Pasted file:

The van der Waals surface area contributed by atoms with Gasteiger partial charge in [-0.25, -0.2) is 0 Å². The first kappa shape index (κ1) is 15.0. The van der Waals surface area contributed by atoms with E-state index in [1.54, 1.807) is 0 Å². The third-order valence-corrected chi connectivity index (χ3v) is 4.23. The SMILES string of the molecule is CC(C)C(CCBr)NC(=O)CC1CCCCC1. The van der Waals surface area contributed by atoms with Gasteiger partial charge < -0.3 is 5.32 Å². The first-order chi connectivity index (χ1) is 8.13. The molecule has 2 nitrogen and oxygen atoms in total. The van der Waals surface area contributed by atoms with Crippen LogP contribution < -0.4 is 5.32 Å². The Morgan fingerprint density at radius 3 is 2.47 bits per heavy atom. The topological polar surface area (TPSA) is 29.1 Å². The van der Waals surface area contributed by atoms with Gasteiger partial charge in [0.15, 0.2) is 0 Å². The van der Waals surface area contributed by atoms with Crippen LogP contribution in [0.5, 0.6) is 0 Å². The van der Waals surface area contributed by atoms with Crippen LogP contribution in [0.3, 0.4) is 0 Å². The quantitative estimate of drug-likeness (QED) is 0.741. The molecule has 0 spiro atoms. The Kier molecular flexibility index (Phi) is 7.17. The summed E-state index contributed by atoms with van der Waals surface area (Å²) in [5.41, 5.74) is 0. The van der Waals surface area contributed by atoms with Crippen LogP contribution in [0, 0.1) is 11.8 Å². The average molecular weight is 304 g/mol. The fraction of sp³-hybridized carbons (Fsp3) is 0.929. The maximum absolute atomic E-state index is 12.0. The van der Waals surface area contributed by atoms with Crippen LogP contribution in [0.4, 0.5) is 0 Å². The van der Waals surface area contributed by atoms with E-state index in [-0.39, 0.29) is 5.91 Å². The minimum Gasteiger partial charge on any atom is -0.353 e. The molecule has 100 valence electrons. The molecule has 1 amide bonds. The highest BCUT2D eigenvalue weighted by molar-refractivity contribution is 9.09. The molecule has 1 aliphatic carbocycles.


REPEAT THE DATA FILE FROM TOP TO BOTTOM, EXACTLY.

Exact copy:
The van der Waals surface area contributed by atoms with Gasteiger partial charge in [-0.25, -0.2) is 0 Å². The first kappa shape index (κ1) is 15.0. The van der Waals surface area contributed by atoms with E-state index in [1.54, 1.807) is 0 Å². The third-order valence-corrected chi connectivity index (χ3v) is 4.23. The SMILES string of the molecule is CC(C)C(CCBr)NC(=O)CC1CCCCC1. The van der Waals surface area contributed by atoms with Gasteiger partial charge < -0.3 is 5.32 Å². The first-order chi connectivity index (χ1) is 8.13. The molecule has 2 nitrogen and oxygen atoms in total. The van der Waals surface area contributed by atoms with Crippen LogP contribution < -0.4 is 5.32 Å². The Morgan fingerprint density at radius 3 is 2.47 bits per heavy atom. The topological polar surface area (TPSA) is 29.1 Å². The van der Waals surface area contributed by atoms with Gasteiger partial charge in [0.15, 0.2) is 0 Å². The van der Waals surface area contributed by atoms with Crippen LogP contribution in [0.5, 0.6) is 0 Å². The van der Waals surface area contributed by atoms with Crippen LogP contribution in [0.3, 0.4) is 0 Å². The quantitative estimate of drug-likeness (QED) is 0.741. The molecule has 0 spiro atoms. The Kier molecular flexibility index (Phi) is 7.17. The summed E-state index contributed by atoms with van der Waals surface area (Å²) in [5.41, 5.74) is 0. The van der Waals surface area contributed by atoms with Crippen LogP contribution in [0, 0.1) is 11.8 Å². The average molecular weight is 304 g/mol. The fraction of sp³-hybridized carbons (Fsp3) is 0.929. The maximum absolute atomic E-state index is 12.0. The van der Waals surface area contributed by atoms with Crippen LogP contribution in [0.4, 0.5) is 0 Å². The van der Waals surface area contributed by atoms with E-state index in [-0.39, 0.29) is 5.91 Å². The minimum Gasteiger partial charge on any atom is -0.353 e. The molecule has 100 valence electrons. The molecule has 1 amide bonds. The highest BCUT2D eigenvalue weighted by molar-refractivity contribution is 9.09. The molecule has 1 aliphatic carbocycles.